I recently completed the Applitools Ultrafast Grid Hackathon and one of the requirements was to collate the test results and write it to a file so it can be easily reviewed. I faced some limitations with this approach so rather than writing the test results to a text file, I decided to integrate with a third party reporting tool instead. Personally, I haven't used Mochawesome so this was the perfect opportunity to learn about it. Test reporting is one of the important things that you need to think about when you do test automation. A great test report should list all the tests that were run, which tests passed and/or failed, the duration of the tests and should also include some error messages to explain why a test failed. At the same time, a report should be easily shared within your team so everyone is aware what the status is of your test execution. In this tutorial, I'll show you how to export the results of your Cypress tests to an HTML file so you can easily visualise your test runs.
What is Mochawesome?
Mochawesome is a custom reporter that you can integrate into your Mocha tests. It provides a custom HTML report so you can easily see the test results and filter which of your tests pass or failed.
There are three libraries that you would need to get started.
mochawesome - this will convert your tests to JSON output
mochawesome-report-generator (marge) - this will take the JSON output provided by mochawesome and transform it into a HTML report
mochawesome-merge - this will merge several mochawesome JSON outputs into one. If you only have 1 test file then you don't need this. But in reality, you will always have more than 1 test file in your framework 🙂
Integrating with Cypress
Since Cypress is built on top with Mocha, we can use Mochawesome with Cypress. The first thing that you need to do is install the required dependencies.
npm i --D mocha mochawesome mochawesome-merge mochawesome-report-generator
Once the above libraries are installed, we would need to make some modifications to our `cypress.json` file as seen below.
Let's break down what's happening here.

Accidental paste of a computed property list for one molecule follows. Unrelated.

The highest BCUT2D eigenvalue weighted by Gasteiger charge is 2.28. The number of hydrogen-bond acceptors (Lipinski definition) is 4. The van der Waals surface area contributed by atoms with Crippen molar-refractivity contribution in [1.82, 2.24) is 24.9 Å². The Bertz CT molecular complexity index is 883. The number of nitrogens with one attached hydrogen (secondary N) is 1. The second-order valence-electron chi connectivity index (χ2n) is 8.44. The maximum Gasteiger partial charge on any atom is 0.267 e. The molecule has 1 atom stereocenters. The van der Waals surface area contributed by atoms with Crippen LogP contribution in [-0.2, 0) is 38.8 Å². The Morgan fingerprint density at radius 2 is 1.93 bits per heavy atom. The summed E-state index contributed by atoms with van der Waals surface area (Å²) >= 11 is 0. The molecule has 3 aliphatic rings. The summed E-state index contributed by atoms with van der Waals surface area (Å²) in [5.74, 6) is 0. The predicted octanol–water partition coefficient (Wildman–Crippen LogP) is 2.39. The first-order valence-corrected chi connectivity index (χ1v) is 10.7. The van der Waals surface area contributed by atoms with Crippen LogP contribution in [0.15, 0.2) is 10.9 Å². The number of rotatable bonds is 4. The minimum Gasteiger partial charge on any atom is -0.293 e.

We are telling Cypress that our reporter should be mochawesome. We are then setting the options on our reporter such as:
overwrite - set to false because we don't want to overwrite previous reports
html - set to false because we don't want the html report to be generated after the test run (more explanation why later!)
json - set to true so that when our test run is finished, it will generate a json file containing details of our test run.
Running the tests
When you run your Cypress tests, the command you use should still be similar. Notice though that you will see a log from mochawesome saying that the json output of your tests have been saved. By default, this will save it to a folder called `mochawesome-report`.
Since I have 2 test files in my example project, mochawesome also generated 2 json files. This is the reason why we set the html property in the reporterOptions as false because we don't want to generate the html report per test file.
Since this folder will be updated with new json files every time we run our tests, we need to delete this directory prior so we don't see json files from previous test runs. To do this, let's add a new command in our package.json file that will remove this directory.
Now when we run our tests again, we should see the directory removed beforehand.
Generating the report
To generate the report, we need to add a couple more commands in our package.json file.
The merge:reports commands will merge all the json files from our mochawesome-report directory and store them in a new file called cypress-tests-report.json.
The create:html:report command will generate the html report from cypress-tests-report.json and save it a new directory called TestReport.
The generate:html:report command is just my preference and is completely optional. It simply combines the two commands into one.
When you run `npm run generate:html:report`, you should see the following output.
Cypress + Mochawesome Report
Here is a sample report! (please click on the image to expand). The report will log the Cypress commands and assertions you use per test and includes details such as overall test execution time, execution time per each test, number of tests passing and number of tests failing.
I've added a clip below to show you what it will look like if you have failing tests.
I hope this was useful! If you want to look at the example project closely, have a look at my github repo here. 🙂